Contrast on the Plateau

Contrast on the Plateau

August 18th, 2012 by Adam Poulisse in Glimpse 2012-a

Flat Fork Creek pours over Debord Falls in Frozen Head State Park and Natural Area Wednesday, Dec. 30, 2009 near Wartburg, Tenn. (Adam Brimer/News Sentinel)

Photo by The Knoxville News Sentinel /Times Free Press.

Wartburg, Tenn., in Morgan County has German roots and a big prison while nearby Rugby began as a utopian colony in English Victorian style, and they are near some of the most rugged wilderness in Tennessee. The obvious differences combine for a special experience on the Cumberland Plateau.

Even New York has envied the area. A travel columnist's article published in the New York Times in 1981 about a visit to Rugby presented the town's Victorian atmosphere as a definite delight.

Rugby remains essentially the same since then, and Wartburg retains its own captivating charm.

BEST THING TO DO

Cool back-to-nature place

•Frozen Head State Park encompasses 24,387 acres, much of that in undisturbed forest with some of the richest wildflowers in Tennessee. It is open from 8 a.m. until sunset year-round.

•The area is part of the Upper Cumberland Quilt Trail, which is part of a regional commitment to preserve the art of traditional quilting. The Tennessee Iris quilt pattern is displayed on the front of the park's visitors center.

•During the Civil War, the land was bought by northern industrialists and land speculators for its valuable timber and coal reserves.

Source: Tennessee Parks

INTERESTING OR HISTORIC BUSINESS?

Caught up in Rugby

•Historic Rugby is a true blast from the past - an 1880s Victorian town that has survived and been preserved until today.

•The Hughes Free Public Library is still as it was when it opened in 1882, touting a 7,000-volume collection.

•Town founder Thomas Hughes had an English rural style cottage that remains open with many of the original furnishings.

•The Rugby Schoolhouse, circa 1907, is a picturesque reminder of days gone by. The two-and-a-half-story building operated as an all-grade school until 1951.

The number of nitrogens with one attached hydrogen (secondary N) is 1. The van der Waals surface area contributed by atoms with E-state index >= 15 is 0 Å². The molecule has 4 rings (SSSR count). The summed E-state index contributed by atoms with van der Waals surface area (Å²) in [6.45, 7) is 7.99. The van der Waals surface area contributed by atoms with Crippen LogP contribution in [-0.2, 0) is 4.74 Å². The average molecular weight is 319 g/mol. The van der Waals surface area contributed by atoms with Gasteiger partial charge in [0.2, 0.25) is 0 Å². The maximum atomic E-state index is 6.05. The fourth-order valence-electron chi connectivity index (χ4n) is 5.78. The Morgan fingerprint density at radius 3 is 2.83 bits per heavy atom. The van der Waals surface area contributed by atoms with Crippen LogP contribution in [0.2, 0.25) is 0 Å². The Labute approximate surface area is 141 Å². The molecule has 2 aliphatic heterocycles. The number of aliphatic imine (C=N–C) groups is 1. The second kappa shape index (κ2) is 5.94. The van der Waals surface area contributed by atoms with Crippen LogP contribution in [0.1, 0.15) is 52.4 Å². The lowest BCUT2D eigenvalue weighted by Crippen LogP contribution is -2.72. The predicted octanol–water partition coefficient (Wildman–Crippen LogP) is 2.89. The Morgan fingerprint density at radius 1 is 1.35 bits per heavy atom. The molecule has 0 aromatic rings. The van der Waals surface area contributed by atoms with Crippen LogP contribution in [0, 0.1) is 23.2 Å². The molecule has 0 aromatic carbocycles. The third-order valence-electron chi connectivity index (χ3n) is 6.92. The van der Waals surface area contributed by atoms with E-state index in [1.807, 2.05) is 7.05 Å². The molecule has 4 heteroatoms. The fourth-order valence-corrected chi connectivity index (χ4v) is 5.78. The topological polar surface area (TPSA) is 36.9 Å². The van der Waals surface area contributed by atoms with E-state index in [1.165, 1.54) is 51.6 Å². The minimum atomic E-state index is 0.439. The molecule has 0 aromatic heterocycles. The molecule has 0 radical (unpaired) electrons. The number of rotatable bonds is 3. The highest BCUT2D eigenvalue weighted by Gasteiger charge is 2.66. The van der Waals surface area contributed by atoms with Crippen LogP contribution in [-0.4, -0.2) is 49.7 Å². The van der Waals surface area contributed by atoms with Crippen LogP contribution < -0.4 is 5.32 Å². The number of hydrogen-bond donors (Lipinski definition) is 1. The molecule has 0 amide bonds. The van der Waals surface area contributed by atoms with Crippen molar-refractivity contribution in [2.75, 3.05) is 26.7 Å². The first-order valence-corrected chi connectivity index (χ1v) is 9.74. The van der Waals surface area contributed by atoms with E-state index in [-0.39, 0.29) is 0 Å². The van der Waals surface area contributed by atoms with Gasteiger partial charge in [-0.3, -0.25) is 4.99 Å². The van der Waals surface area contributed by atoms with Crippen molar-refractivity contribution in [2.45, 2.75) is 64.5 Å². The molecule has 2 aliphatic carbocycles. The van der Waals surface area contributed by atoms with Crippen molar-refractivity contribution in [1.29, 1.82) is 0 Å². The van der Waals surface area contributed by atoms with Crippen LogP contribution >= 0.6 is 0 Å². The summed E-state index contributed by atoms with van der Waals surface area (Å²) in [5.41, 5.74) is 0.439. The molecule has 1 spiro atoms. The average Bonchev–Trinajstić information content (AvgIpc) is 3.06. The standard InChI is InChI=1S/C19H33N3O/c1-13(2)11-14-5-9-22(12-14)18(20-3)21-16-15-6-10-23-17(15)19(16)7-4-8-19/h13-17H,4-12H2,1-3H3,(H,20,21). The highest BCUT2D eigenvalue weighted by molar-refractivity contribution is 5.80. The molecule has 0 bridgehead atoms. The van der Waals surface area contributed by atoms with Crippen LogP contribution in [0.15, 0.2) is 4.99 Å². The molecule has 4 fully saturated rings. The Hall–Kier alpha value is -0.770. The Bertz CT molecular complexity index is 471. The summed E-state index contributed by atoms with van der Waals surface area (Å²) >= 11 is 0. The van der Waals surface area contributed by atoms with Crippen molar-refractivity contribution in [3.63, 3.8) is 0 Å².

Source: Historic Rugby

FESTIVALS

Two kinds of old-world culture

•Held every May, the Festival of British and Appalachian Culture presents the best of both worlds.

•"Pickin in Rugby" is a music and dance competition held during the festival.

•Traditional arts and crafts are created in front of the attendee's eyes, making for a festive and informative experience.

Source: Frank Mosley of Yahoo! Voices

BEST PLACE TO EAT IN TOWN

A good night with two meals

•Grey Gable's Bed and Breakfast off Highway 52 at Rugby provides lodging, an evening meal and a country breakfast.

•The Victorian-style home features a dollhouse look in all 10 of its bedrooms, sure to transport visitors into the good ol' days.

•Grey Gable's has been featured in Southern Living, Country Decorating Ideas and other publications, plus the TV program "B&Bs of Tennessee."

Source: Bed & Breakfast Online

FACTBOX

Home to captive audience

•Population: 930 (Wartburg)

•Biggest employer: Tennessee Department of Correction

•Number of miles from downtown Chattanooga: 100

•Landmarks or geographic feature: Frozen Head State Park, which has some of the state's highest elevations outside the Blue Ridge Mountains

•Date founded: 1805

•Historic info: The area was ceded by the federal government in 1805 from inhabiting Native Americans for German settlement.

•Odd/unique traditions: At 4 p.m. every Dec. 3, the English village of Rugby hosts a lantern-lit tour of historic homes.

•Unique characteristic: Wartburg is home to a regional prison and near the Petros site of the now-closed Brushy Mountain State Penitentiary where James Earl Ray served his sentence for killing Martin Luther King Jr.

Sources: Various websites including Wartburg Chamber of Commerce and previous Times Free Press reports.

- Compiled by staff writer Adam Poulisse, apoulisse@timesfreepress.com, 423-757-6592